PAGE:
Fuel-oxidizer mixtures: Their stabilities and burn characteristics
Date of Original Version
A survey of the stability and performance of 11 solid oxidizers and eight fuels was performed by differential scanning calorimetry (DSC), simultaneous differential thermolysis (SDT), and hot-wire ignition. Fuels used in the study were sugars and alcohols as well as sulfur and charcoal; all but charcoal melted below 200°C. The goal of the study was to determine whether the oxidizer or fuel controls the essential properties of the mixture. Several general observations were made: (1) There was wide variability in DSC results, even using the same batch of a mixture. (2) SDT traces often differed markedly from those of DSC. (3) At 50 wt % sugar, decomposition generally occurred as soon as the fuel melted. (4) With only 20 wt % sucrose, many of the oxidizer/fuel mixtures still exhibited the first exotherm immediately after the melt of the fuel. This behavior was so general that we have classified the decomposition of the fuel-oxidizer mixtures as fuel or oxidizer controlled. Oxidizer-controlled mixtures were those made with KClO4, KNO3, or NH4ClO4; they did not exhibit substantial exotherms until the oxidizer underwent a phase change or decomposition. A fuel-controlled mixture meant decomposition of the mixture ensued immediately after the fuel melted. This was the case with KIO4, KIO3, KBrO3, KMnO4, KNO2, and KClO3. Fuel-controlled oxidizer/fuel mixes exhibited lower decomposition temperatures than oxidizer-controlled mixtures.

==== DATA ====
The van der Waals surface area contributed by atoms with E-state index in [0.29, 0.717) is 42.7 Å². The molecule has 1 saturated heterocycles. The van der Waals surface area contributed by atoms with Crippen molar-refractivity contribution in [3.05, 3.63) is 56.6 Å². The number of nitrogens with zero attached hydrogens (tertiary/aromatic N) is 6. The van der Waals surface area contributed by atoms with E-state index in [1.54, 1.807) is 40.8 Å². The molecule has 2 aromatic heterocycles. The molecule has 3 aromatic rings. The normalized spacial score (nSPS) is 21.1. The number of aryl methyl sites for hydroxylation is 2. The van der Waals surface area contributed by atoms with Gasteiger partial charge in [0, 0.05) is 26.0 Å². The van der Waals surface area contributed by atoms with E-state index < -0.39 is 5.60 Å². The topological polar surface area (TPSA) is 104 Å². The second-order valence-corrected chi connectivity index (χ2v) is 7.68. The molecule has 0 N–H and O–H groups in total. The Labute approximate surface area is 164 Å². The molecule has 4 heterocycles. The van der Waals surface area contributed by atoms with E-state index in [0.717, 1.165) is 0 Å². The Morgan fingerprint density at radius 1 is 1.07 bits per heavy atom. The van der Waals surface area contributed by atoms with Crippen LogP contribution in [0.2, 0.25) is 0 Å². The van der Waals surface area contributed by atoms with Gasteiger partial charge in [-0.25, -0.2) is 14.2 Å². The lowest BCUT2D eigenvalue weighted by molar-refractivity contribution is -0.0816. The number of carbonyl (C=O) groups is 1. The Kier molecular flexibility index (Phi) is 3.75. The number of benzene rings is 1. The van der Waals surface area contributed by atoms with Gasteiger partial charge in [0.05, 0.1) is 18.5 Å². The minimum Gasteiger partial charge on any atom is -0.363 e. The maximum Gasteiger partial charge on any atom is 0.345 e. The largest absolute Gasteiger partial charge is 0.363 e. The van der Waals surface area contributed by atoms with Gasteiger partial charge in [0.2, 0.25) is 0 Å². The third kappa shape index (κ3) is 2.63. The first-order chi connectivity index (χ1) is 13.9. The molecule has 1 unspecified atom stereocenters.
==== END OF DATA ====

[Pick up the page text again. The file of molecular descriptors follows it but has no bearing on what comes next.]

International Journal of Energetic Materials and Chemical Propulsion
Oxley, Jimmie C., James L. Smith, Maria Donnelly, and Matthew Porter. "Fuel-oxidizer mixtures: Their stabilities and burn characteristics." International Journal of Energetic Materials and Chemical Propulsion 13, 6 (2014): 517-557. doi:10.1615/IntJEnergeticMaterialsChemProp.2014011485.